Nobody should have to face sexual harassment by their supervisor. It can have a significant impact on an employee’s work and personal life. After all, your supervisor is the one who assigns you work, reviews your work, and considers your promotion potential, among other things. That’s why sexual harassment by a supervisor is particularly egregious. To prove a case of sexual harassment by a supervisor in Illinois there are certain elements that must be present.
Elements to Prove Sexual Harassment by a Supervisor
First, you must be proven that the supervisor’s conduct was unwanted. This means that you did not willingly participate in or consent to the harassing behavior. What if you were previously in a romantic relationship with your supervisor? This can be relevant, but if the relationship ended (and your supervisor knows this), then you are treated like any other employee. Additionally, the conduct must be sexual in nature, such as physical touching, verbal or written comments, or gestures.
Second, it must be shown that the conduct created a hostile work environment. A hostile work environment when the employee is made to feel uncomfortable, intimidated, or degraded due to the supervisor’s harassing behavior.
Multiple Acts of Harassment Usually Needed
One act of harassment is usually not enough to show a hostile work environment. There needs to be several cases. However, if the harassment is extreme enough (such as an inappropriate touching) then one act of harassment can be enough. Another way to satisfy this element is to show a quid pro quo type of harassment. All that means is that your supervisor promised you something (better work schedule, more pay, a promotion) in exchange for a sexual favor.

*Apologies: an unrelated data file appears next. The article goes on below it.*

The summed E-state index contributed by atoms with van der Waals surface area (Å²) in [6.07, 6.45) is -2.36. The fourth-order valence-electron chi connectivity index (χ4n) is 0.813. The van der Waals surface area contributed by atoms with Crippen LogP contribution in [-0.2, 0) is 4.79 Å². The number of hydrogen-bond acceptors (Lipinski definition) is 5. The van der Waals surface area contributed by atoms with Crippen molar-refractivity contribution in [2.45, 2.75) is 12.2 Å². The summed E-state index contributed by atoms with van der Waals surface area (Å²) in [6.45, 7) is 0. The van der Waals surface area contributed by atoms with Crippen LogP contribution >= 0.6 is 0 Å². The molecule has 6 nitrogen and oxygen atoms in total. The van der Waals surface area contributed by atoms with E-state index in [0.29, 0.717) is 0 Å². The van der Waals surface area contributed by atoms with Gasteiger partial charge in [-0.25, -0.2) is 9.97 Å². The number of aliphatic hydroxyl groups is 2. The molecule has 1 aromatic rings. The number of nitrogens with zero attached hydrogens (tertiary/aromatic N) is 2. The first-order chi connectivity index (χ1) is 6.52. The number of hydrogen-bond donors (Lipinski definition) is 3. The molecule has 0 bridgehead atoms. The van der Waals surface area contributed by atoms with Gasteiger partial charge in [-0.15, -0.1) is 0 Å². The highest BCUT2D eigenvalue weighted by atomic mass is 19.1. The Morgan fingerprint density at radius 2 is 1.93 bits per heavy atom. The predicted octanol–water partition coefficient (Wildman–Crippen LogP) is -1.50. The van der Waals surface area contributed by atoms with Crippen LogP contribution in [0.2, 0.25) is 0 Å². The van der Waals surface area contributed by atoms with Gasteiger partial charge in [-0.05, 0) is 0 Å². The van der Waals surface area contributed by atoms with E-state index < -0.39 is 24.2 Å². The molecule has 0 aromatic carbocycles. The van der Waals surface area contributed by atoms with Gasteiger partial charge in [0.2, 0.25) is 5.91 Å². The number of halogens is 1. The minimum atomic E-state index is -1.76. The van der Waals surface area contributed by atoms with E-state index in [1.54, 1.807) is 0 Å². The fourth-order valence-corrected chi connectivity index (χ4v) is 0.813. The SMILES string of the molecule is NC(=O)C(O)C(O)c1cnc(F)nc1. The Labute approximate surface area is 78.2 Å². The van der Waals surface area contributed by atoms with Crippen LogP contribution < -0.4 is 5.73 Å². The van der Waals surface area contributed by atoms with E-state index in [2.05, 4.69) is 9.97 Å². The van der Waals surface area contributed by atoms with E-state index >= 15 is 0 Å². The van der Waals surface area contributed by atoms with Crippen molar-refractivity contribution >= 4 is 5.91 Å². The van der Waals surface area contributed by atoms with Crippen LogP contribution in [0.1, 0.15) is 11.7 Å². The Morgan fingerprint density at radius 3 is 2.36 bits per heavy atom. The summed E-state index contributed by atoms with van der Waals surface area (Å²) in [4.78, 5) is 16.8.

You Don’t Need to Give Employer Notice
But does the employer need to have notice of the sexual harassment? This is where Illinois law is different. If the harasser is a supervisor, then you do not need to notify your employer (but it’s still a good idea to do so).
In other words, you can prove a case of sexual harassment against a supervisor without showing that you gave your employer notice. Another important thing to note is that the supervisor doesn’t even need to be your supervisor. They can be a supervisor in a completely different section of the company.
If an employee can prove these elements, they may be able to file a complaint against their employer for sexual harassment. Overall, sexual harassment by a supervisor is a serious issue that can have a significant impact on an employee’s career and well-being.
There’s a lot of things to consider when you’re a victim of sexual harassment by a supervisor. Don’t go at it alone. Reach out to us and we’ll let you know if you have a claim and the best way to go about getting justice.